Area communities in Rusk, Barron, Chippewa and Washburn counties are expected to benefit following an announcement last week the USDA is investing $72 million in grants to help rural residents gain access to health care and educational opportunities. These grants are expected to benefit more 455,000 rural Wisconsin and Michigan residents and more than 12 million rural residents nationally.
In this area, the Cooperative Educational Service Agency 10 will use a $1 million grant to upgrade distance learning technology that will allow for cloud-based bridging and provide videoconferencing endpoints at 39 school districts in 14 counties in the west central part of the state. CESA 10 provides assistance to many area school districts including schools in Ladysmith, Flambeau, Bruce, Lake Holcombe, Bloomer. This will provide the resources to help students in rural districts have access to the same technology and services often available in urban and metropolitan areas.
Also in Wisconsin and the Upper Peninsula of Michigan, Hospital Sisters Health System (HSHS) Wisconsin is receiving a $996,000 grant to address the problems of rural health professional shortages, particularly opioid and substance use disorder (OUD/SUD) clinicians and behavioral health specialists, lack of patient access to acute hospital (critical and emergency department) and non-acute (outpatient clinic) care. The 13 hub/end user sites will provide emergency and treatment services for opioid/substance use disorders across Barron, Brown, Buffalo, Chippewa, Door, Eau Claire, Oconto, Rusk, Trempealeau and Washburn counties in western and eastern Wisconsin and Delta and Dickinson counties in the Upper Peninsula of Michigan.
USDA is funding 116 projects through the Distance Learning and Telemedicine grant program. DLT helps health care and education institutions buy the equipment and software necessary to deploy distance-learning and telemedicine services to rural residents. It also helps rural communities use the unique capabilities of telecommunications to connect to each other and to the world, overcoming the effects of remoteness and low population density.
DLT helps rural residents tap into the enormous potential of modern telecommunications and the Internet for education and health care, two of the keys to economic and community development. For example, this program can link teachers and medical service providers in one area to students and patients in another.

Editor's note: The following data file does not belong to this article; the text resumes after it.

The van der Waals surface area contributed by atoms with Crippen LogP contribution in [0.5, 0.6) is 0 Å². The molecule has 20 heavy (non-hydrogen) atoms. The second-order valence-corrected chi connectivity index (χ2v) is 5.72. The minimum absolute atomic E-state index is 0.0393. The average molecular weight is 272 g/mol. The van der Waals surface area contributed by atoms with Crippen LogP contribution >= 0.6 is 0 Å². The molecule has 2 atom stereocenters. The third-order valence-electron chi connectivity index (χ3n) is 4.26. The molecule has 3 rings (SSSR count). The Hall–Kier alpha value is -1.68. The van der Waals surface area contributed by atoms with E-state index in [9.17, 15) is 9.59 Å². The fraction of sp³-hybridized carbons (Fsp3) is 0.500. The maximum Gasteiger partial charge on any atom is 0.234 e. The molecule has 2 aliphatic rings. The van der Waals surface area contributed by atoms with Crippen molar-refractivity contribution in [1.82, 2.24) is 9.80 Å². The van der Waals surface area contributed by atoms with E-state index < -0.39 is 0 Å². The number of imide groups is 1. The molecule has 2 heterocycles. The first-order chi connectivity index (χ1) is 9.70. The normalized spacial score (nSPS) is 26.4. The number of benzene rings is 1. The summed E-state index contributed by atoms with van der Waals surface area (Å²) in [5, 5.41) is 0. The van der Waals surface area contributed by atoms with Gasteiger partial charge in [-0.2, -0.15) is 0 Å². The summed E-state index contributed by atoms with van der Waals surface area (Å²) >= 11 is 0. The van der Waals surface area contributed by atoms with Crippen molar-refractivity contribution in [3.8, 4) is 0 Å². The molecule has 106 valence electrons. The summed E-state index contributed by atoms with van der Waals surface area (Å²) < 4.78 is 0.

Several of the school districts around Rusk County were founding members of the WIN Distance Learning Network established in 1992. Bloomer is a member of the CADENC Distance Learning Network, which began in 1999.
These districts have a long history of working cooperatively to expand educational opportunities for all students. Currently these five districts — Bloomer, Bruce Flambeau, Ladysmith and Lake Holcombe — have a combined 147 student enrollments in distance learning classes including post-secondary credits from eight higher education partners including UW-Eau Claire/Barron County, UW-Stevens Point, UW-Superior, CVTC, NTC, NWTC, Western and WITC. Over the last 20 years, the collaborative dedication these five districts have had to their distance learning consortiums has resulted in 4,455 course enrollments.
Funds from the USDA DLT grant will replace aging distance learning equipment at the districts, as well as the shared infrastructure managed by CESA 10. Updated equipment will ensure the stability of, and provide increased capacity for, distance learning opportunities into the future.
“Through the established distance learning networks, students in rural communities are able to enroll in courses that otherwise would not be available to them. The unique needs of each district are met by working collaboratively to share staff and equipment, saving money and extending equitable educational opportunities to all students,said Jamie Kampf, distance learning operations manager for CESA 10.
The Ladysmith School District will receive a teaching cart and receiving cart for the distance learning classroom, according to School District Administrator Laura Stunkel. “This grant will benefit our school by providing necessary audiovisual technology in our distance learning lab at Ladysmith High School,” she said.
The grant award will serve to fund two primary purposes in Bruce schools, according to School District Administrator Pat Sturzl.
“First, school district video conferencing equipment will be updated and refreshed, expanding educational opportunities and improving endpoint reliability and security. Second, CESA 10’s video conferencing backbone and infrastructure will be replaced with the most current technologies, improving reliability, security and service to their member districts,” Sturzzl said.